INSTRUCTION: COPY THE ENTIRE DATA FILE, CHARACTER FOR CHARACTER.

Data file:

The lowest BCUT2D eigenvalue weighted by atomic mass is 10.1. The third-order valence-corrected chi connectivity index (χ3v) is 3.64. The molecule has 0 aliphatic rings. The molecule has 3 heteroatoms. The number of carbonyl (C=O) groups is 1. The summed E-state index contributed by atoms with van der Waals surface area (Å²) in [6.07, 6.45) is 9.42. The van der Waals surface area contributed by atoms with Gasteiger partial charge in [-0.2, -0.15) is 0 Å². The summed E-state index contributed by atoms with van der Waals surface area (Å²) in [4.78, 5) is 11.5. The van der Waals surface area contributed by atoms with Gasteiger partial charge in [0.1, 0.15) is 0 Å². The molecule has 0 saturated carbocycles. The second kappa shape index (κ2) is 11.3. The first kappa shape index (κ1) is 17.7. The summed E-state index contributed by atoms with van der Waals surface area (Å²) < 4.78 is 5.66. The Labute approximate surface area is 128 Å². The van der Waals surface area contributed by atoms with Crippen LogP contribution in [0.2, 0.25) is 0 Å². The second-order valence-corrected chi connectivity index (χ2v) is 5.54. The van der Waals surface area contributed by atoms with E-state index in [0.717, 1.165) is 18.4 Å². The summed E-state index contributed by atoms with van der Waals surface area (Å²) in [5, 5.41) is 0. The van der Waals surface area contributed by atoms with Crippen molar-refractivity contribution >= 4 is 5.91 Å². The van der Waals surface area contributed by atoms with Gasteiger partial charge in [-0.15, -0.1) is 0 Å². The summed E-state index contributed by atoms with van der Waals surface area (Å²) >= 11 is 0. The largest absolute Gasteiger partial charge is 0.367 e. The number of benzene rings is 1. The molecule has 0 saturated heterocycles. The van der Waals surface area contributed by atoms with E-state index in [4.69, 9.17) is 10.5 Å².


The lowest BCUT2D eigenvalue weighted by atomic mass is 10.1. The third-order valence-corrected chi connectivity index (χ3v) is 3.64. The molecule has 0 aliphatic rings. The molecule has 3 heteroatoms. The number of carbonyl (C=O) groups is 1. The summed E-state index contributed by atoms with van der Waals surface area (Å²) in [6.07, 6.45) is 9.42. The van der Waals surface area contributed by atoms with Gasteiger partial charge in [-0.2, -0.15) is 0 Å². The summed E-state index contributed by atoms with van der Waals surface area (Å²) in [4.78, 5) is 11.5. The van der Waals surface area contributed by atoms with Gasteiger partial charge in [0.1, 0.15) is 0 Å². The molecule has 0 saturated carbocycles. The second kappa shape index (κ2) is 11.3. The first kappa shape index (κ1) is 17.7. The summed E-state index contributed by atoms with van der Waals surface area (Å²) < 4.78 is 5.66. The Labute approximate surface area is 128 Å². The van der Waals surface area contributed by atoms with Crippen LogP contribution in [0.2, 0.25) is 0 Å². The second-order valence-corrected chi connectivity index (χ2v) is 5.54. The van der Waals surface area contributed by atoms with E-state index in [0.717, 1.165) is 18.4 Å². The summed E-state index contributed by atoms with van der Waals surface area (Å²) in [5, 5.41) is 0. The van der Waals surface area contributed by atoms with Crippen molar-refractivity contribution >= 4 is 5.91 Å². The van der Waals surface area contributed by atoms with Gasteiger partial charge in [-0.15, -0.1) is 0 Å². The summed E-state index contributed by atoms with van der Waals surface area (Å²) >= 11 is 0. The largest absolute Gasteiger partial charge is 0.367 e. The number of benzene rings is 1. The molecule has 0 saturated heterocycles. The van der Waals surface area contributed by atoms with E-state index in [4.69, 9.17) is 10.5 Å².